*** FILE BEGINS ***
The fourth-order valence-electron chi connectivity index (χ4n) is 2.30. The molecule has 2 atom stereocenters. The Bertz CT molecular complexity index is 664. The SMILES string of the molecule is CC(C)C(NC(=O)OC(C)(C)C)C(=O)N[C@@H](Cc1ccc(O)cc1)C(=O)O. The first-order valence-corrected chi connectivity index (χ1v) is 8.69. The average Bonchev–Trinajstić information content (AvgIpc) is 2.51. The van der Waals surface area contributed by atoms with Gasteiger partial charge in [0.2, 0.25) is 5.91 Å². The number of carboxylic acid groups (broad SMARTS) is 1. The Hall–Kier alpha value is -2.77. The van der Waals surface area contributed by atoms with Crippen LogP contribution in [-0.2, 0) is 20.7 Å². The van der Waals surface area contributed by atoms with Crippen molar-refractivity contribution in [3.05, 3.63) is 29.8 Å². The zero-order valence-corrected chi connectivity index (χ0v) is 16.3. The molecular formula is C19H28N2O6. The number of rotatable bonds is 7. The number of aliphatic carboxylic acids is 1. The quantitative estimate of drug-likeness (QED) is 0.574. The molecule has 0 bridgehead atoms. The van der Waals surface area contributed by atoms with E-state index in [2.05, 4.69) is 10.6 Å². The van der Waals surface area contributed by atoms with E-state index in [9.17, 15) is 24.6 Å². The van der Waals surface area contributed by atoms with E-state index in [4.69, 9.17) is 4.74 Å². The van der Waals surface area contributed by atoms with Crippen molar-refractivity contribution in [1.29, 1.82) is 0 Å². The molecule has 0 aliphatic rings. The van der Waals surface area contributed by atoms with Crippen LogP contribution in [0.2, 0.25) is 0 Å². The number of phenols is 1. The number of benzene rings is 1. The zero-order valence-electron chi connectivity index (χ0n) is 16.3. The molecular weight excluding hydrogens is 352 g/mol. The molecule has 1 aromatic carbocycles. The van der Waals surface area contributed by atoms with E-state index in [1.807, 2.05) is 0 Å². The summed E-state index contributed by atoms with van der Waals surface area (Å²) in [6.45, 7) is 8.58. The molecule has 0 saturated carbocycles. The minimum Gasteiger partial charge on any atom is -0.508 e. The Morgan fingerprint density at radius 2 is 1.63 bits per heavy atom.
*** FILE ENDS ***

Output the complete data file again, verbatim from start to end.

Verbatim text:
The fourth-order valence-electron chi connectivity index (χ4n) is 2.30. The molecule has 2 atom stereocenters. The Bertz CT molecular complexity index is 664. The SMILES string of the molecule is CC(C)C(NC(=O)OC(C)(C)C)C(=O)N[C@@H](Cc1ccc(O)cc1)C(=O)O. The first-order valence-corrected chi connectivity index (χ1v) is 8.69. The average Bonchev–Trinajstić information content (AvgIpc) is 2.51. The van der Waals surface area contributed by atoms with Gasteiger partial charge in [0.2, 0.25) is 5.91 Å². The number of carboxylic acid groups (broad SMARTS) is 1. The Hall–Kier alpha value is -2.77. The van der Waals surface area contributed by atoms with Crippen LogP contribution in [-0.2, 0) is 20.7 Å². The van der Waals surface area contributed by atoms with Crippen molar-refractivity contribution in [3.05, 3.63) is 29.8 Å². The zero-order valence-corrected chi connectivity index (χ0v) is 16.3. The molecular formula is C19H28N2O6. The number of rotatable bonds is 7. The number of aliphatic carboxylic acids is 1. The quantitative estimate of drug-likeness (QED) is 0.574. The molecule has 0 bridgehead atoms. The van der Waals surface area contributed by atoms with E-state index in [2.05, 4.69) is 10.6 Å². The van der Waals surface area contributed by atoms with E-state index in [9.17, 15) is 24.6 Å². The van der Waals surface area contributed by atoms with E-state index in [4.69, 9.17) is 4.74 Å². The van der Waals surface area contributed by atoms with Crippen molar-refractivity contribution in [1.29, 1.82) is 0 Å². The molecule has 0 aliphatic rings. The van der Waals surface area contributed by atoms with Crippen LogP contribution in [0.2, 0.25) is 0 Å². The number of phenols is 1. The number of benzene rings is 1. The zero-order valence-electron chi connectivity index (χ0n) is 16.3. The molecular weight excluding hydrogens is 352 g/mol. The molecule has 1 aromatic carbocycles. The van der Waals surface area contributed by atoms with E-state index in [1.807, 2.05) is 0 Å². The summed E-state index contributed by atoms with van der Waals surface area (Å²) in [6.45, 7) is 8.58. The molecule has 0 saturated carbocycles. The minimum Gasteiger partial charge on any atom is -0.508 e. The Morgan fingerprint density at radius 2 is 1.63 bits per heavy atom.